Hi Lainy - There are indeed a lot of books out there by Holocaust survivors. They are very important. If you read a book like this I would be interested in reading what you thought about it.

Brian Joseph said...

Hi Jacqui - Imdeed, one should not read something like this at the wrong time. I have not seen Son of Saul. It really looks like a powerful film. I will watch it soon.

Brian Joseph said...

Hi Susan - This is an affecting book. Wiesal was indeed very open about what he went through here.

James said...

Having read Primo Levi's Survival in Auschwitz less than a year ago I found that book to have a positive message of meaning for his life that Levi could take with him. Wiesel's book, while powerful in its depiction of the inhuman brutality of the camp, was not as positive. However I was moved by some of the scenes like the boy with his violin.

Brian Joseph said...

Hi James - There were moving passages in this book. I plan to read Primo Levi's book soon.

Suko said...

Excellent commentary, Brian Joseph. This true account of the Holocaust sounds exceedingly horrific and harrowing. Man's inhumanity to man.

Gently Mad said...

This is a powerful book. What hit me was the Jews in his town that were in denial for so long. They just could not face what was happening until it was too late. I think that there is a lesson to be learned there.

Thanks for a great review!

Deepika Ramesh said...

Fantastic post, Brian. I am glad that this is first book that we both have read. I read this book last year when I was going through a reading slump and I would have thought that this must be the last book to get me out of it. To my surprise, it brought me back to reading again. Oh! How painful it was to read his account! And how it changed perspectives! I remember a lot of images and smells vividly, and how everything changed overnight for his family. You shared his Nobel speech on Twitter and I loved it. Also, I loved Viktor Frankl's 'Man's Search for Meaning'. I read it in the beginning of this year and it resonated with me on so many levels.

Kathy's Corner said...

Hi Brian, Great review. I so admire Elie Wiesel and I have seen Night in bookstores over the years but now I must read it. It's very dark but as you say sometimes that's necessary in a book. Elie Wiesel wanted to convey the horror of the Holocaust, what he and his family went through, what the Jews of Europe went through when the Nazis came into their towns. I think we have to look at history in the face and not turn away and it sounds like that's what Elie wanted to do in this book.

Brian Joseph said...

Thanks Suko. This book really shows the worst side of humanity.

Brian Joseph said...

Hi Sharon- I did not touch on that part of the book. As per the book The Jewish community was warned but refused to believe that something bad was coming.

JoAnn said...

It's been over a decade since I read this book and agree that it's basically a 'chronicle of darkness'... a very difficult book. I feel like I should explore his other writing, but haven't been able to do it yet.

Brian Joseph said...

Thanks Deepika - This boom is indeed painful. I can see how it would leave you with lots of bad images too. It probably was not the book to bring you out of a reading slump. I need to read Man's Search for Meaning. It is interesting that since we have been reading each others blogs, that this is the first book that we have in common.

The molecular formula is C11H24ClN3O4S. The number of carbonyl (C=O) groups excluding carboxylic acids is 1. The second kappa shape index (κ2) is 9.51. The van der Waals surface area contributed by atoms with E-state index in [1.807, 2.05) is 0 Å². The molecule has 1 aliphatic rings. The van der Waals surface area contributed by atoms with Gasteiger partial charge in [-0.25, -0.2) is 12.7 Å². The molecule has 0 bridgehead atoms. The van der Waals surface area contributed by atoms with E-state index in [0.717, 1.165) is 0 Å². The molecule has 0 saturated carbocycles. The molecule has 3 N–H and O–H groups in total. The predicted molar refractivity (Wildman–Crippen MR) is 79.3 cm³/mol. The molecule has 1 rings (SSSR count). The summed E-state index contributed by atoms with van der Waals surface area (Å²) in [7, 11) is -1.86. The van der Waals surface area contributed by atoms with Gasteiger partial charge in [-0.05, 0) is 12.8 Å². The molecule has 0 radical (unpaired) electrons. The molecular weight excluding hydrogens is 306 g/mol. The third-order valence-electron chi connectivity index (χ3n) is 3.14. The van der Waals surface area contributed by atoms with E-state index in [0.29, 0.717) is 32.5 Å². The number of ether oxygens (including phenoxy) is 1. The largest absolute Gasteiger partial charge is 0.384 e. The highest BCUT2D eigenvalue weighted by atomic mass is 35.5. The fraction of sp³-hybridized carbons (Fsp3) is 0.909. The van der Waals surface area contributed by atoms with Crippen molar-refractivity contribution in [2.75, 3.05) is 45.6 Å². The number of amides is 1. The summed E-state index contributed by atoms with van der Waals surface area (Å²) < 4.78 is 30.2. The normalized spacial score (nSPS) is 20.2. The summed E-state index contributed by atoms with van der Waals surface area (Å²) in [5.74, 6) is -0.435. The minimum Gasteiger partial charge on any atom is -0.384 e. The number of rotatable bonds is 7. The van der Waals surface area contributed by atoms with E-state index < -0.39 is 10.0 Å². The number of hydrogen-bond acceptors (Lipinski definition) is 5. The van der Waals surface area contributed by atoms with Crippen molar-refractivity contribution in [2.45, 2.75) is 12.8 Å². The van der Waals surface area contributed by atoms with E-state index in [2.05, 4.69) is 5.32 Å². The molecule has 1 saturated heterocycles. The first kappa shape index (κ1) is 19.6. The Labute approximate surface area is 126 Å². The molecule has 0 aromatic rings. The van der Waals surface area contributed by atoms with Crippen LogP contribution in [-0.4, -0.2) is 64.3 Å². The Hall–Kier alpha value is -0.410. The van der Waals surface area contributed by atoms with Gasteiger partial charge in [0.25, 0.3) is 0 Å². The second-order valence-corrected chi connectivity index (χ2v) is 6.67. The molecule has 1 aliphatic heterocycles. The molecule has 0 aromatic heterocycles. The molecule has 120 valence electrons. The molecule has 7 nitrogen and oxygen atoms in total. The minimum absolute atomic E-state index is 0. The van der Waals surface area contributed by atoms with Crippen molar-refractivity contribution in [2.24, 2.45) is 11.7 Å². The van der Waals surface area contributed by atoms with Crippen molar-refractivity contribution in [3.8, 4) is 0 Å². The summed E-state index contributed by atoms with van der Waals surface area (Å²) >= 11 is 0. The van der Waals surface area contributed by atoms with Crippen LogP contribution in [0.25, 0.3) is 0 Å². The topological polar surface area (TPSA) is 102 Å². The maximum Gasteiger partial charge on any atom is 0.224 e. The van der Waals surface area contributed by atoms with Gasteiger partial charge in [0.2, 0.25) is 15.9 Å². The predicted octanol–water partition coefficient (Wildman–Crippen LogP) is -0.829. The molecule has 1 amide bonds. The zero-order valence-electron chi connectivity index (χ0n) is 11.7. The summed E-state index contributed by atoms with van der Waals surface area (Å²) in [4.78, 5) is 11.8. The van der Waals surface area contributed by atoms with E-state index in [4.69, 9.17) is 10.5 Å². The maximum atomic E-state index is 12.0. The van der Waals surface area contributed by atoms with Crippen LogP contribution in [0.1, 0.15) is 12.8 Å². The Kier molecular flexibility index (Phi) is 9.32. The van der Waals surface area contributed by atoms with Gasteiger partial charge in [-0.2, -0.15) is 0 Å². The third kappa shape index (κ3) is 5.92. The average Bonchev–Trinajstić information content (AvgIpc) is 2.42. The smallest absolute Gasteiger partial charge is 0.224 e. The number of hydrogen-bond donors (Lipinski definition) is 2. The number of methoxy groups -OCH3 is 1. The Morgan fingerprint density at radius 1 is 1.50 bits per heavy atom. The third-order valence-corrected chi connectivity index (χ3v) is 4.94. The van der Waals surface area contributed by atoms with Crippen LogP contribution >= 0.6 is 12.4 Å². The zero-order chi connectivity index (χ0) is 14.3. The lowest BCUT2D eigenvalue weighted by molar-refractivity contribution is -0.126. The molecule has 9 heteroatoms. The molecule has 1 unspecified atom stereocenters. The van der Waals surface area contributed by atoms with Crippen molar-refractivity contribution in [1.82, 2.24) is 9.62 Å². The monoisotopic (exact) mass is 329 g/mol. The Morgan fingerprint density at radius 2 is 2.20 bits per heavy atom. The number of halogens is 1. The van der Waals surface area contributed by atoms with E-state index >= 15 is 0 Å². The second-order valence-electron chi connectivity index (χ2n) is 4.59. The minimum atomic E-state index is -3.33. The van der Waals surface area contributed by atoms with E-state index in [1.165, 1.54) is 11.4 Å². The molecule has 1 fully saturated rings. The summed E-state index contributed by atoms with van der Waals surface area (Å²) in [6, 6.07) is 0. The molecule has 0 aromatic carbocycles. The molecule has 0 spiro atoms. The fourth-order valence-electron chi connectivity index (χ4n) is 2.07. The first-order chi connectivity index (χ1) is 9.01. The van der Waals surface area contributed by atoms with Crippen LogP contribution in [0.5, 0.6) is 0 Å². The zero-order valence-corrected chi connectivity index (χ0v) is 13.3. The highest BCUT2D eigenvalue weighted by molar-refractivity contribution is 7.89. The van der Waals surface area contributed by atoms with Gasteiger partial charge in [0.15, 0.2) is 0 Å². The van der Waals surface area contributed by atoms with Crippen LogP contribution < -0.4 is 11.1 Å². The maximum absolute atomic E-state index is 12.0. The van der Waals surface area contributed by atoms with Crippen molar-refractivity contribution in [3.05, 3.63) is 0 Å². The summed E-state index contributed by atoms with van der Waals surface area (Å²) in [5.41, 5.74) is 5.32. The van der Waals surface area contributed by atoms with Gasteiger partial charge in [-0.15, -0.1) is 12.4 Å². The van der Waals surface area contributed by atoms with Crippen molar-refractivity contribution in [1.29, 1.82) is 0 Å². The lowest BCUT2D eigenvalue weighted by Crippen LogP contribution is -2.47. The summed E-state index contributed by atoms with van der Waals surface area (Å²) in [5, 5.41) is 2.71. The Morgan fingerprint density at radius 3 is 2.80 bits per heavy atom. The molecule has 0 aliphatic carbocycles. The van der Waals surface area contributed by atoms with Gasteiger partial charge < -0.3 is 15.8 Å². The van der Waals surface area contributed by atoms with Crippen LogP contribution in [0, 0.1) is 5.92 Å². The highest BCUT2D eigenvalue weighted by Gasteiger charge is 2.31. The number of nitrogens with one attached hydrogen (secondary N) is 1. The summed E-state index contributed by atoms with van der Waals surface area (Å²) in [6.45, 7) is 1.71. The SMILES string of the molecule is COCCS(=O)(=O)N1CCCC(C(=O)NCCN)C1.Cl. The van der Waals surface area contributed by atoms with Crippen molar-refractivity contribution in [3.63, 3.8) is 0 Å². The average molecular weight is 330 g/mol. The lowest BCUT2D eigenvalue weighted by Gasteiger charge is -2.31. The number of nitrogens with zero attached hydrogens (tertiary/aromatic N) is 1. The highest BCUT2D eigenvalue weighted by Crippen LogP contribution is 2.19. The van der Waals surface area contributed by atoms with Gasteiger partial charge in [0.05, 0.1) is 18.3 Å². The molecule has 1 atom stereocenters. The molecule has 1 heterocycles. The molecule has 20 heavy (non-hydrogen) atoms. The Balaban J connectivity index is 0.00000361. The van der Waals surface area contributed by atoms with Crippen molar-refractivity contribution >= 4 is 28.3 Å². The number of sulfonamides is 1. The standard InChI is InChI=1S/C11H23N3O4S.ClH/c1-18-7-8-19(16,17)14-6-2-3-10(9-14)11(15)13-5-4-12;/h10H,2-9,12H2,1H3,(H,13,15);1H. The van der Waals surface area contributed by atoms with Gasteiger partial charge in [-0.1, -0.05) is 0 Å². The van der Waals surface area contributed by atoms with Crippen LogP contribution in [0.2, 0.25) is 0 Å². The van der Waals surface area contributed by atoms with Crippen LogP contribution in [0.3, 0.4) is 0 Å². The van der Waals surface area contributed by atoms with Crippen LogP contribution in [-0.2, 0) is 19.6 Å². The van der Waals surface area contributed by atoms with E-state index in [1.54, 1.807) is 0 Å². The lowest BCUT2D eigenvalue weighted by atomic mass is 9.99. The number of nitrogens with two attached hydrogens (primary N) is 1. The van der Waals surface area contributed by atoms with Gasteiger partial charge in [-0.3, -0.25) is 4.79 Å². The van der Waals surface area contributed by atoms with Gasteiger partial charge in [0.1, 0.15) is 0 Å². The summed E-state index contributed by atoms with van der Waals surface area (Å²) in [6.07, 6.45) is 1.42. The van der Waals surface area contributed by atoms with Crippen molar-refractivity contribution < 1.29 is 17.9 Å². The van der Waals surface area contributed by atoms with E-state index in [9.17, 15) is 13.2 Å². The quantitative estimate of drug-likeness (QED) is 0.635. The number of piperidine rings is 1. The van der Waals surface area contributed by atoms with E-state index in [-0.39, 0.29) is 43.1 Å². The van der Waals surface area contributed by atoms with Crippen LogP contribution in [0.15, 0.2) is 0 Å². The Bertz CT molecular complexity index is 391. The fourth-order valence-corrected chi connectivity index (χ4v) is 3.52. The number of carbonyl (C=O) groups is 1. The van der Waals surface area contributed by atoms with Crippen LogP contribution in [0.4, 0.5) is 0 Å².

Brian Joseph said...

Thanks Kathy - There are indeed terrible things in the world. This book is a look into those things with no sugar coating.

Brian Joseph said...

Hi JoAnn - I may give another book of his a try soon.

Stefanie said...

This is a book I have not read and while I know I probably should, I just can;t bring myself to do it because I know how emotionally devastated it will leave me. Brave of you to read it.

Brian Joseph said...

Hi Stephanie- I do not think that anyone should read this who is very uncomfortable doing so. I think that there are some places that are not worth going to. I am getting more sensitive to these things as I get older. I might shy away from books like this more and more in the future.

Carol said...

I noticed one of your commenters mentioned Victor Frankl’s book, Man’s Search for Meaning. I thought of that book when I was reading your post & I tend to mix up these two authors in my mind.
Interesting review, Brian.

baili said...

Thank you for one more fine commentary Brain!

I can realize through your review that how crucial facts author covers in it!

I think i have not as strong nerves to read this though.

Life has many faces and each reflects in our personality. So did the wiessel's.
This is relief to know that later finally he found peace in life and acknowledged God.

This is divine and ultimate truth of life that EVERYTHING has reason behind it's happening. Time reveals this through determined consequences

The Bookworm said...

This one sounds like a tough read and I've been wanting to read it for some time. I feel like books/films on the Holocaust are so unthinkable when you read and watch them, it's unimaginable the horror these people went through but also the atrocities the others were capable of committing.

I watched Schindler's List a few months ago with my daughter and it was really disturbing, yet also had these glimpses of hope. We googled the survivors and a few of the Nazi officers after to read a bit about them, and it just blows your mind.

For this one being just 120 pages, it does sound like it is really moving. As you mention, sometimes the horror of it just needs to be shown, as hard as that is.

Have you watched or read The Reader? I watched the film and it was draining, but the actors are excellent and the storyline was really something.